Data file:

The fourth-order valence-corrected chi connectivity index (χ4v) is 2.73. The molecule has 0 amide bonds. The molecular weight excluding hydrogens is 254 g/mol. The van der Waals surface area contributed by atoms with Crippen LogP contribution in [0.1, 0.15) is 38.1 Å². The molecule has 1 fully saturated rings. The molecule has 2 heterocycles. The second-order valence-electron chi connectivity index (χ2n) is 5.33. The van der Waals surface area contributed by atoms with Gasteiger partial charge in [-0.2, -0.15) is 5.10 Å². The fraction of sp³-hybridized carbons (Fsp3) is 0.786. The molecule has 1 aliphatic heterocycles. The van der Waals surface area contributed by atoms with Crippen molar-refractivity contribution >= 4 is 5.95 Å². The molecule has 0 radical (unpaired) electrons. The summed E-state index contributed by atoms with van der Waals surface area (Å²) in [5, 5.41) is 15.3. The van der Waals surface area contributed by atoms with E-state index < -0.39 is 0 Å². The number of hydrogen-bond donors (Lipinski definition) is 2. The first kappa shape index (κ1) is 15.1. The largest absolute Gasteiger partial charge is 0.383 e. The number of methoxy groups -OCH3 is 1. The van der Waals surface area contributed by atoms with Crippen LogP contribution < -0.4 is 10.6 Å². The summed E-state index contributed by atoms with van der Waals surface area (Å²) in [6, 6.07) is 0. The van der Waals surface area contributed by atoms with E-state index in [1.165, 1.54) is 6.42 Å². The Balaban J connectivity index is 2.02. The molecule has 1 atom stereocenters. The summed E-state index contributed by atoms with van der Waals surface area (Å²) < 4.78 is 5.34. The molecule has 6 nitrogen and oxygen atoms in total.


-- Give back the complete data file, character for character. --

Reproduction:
The fourth-order valence-corrected chi connectivity index (χ4v) is 2.73. The molecule has 0 amide bonds. The molecular weight excluding hydrogens is 254 g/mol. The van der Waals surface area contributed by atoms with Crippen LogP contribution in [0.1, 0.15) is 38.1 Å². The molecule has 1 fully saturated rings. The molecule has 2 heterocycles. The second-order valence-electron chi connectivity index (χ2n) is 5.33. The van der Waals surface area contributed by atoms with Gasteiger partial charge in [-0.2, -0.15) is 5.10 Å². The fraction of sp³-hybridized carbons (Fsp3) is 0.786. The molecule has 1 aliphatic heterocycles. The van der Waals surface area contributed by atoms with Crippen molar-refractivity contribution >= 4 is 5.95 Å². The molecule has 0 radical (unpaired) electrons. The summed E-state index contributed by atoms with van der Waals surface area (Å²) in [5, 5.41) is 15.3. The van der Waals surface area contributed by atoms with E-state index < -0.39 is 0 Å². The number of hydrogen-bond donors (Lipinski definition) is 2. The first kappa shape index (κ1) is 15.1. The largest absolute Gasteiger partial charge is 0.383 e. The number of methoxy groups -OCH3 is 1. The van der Waals surface area contributed by atoms with Crippen LogP contribution < -0.4 is 10.6 Å². The summed E-state index contributed by atoms with van der Waals surface area (Å²) in [6, 6.07) is 0. The van der Waals surface area contributed by atoms with E-state index in [1.165, 1.54) is 6.42 Å². The Balaban J connectivity index is 2.02. The molecule has 1 atom stereocenters. The summed E-state index contributed by atoms with van der Waals surface area (Å²) < 4.78 is 5.34. The molecule has 6 nitrogen and oxygen atoms in total.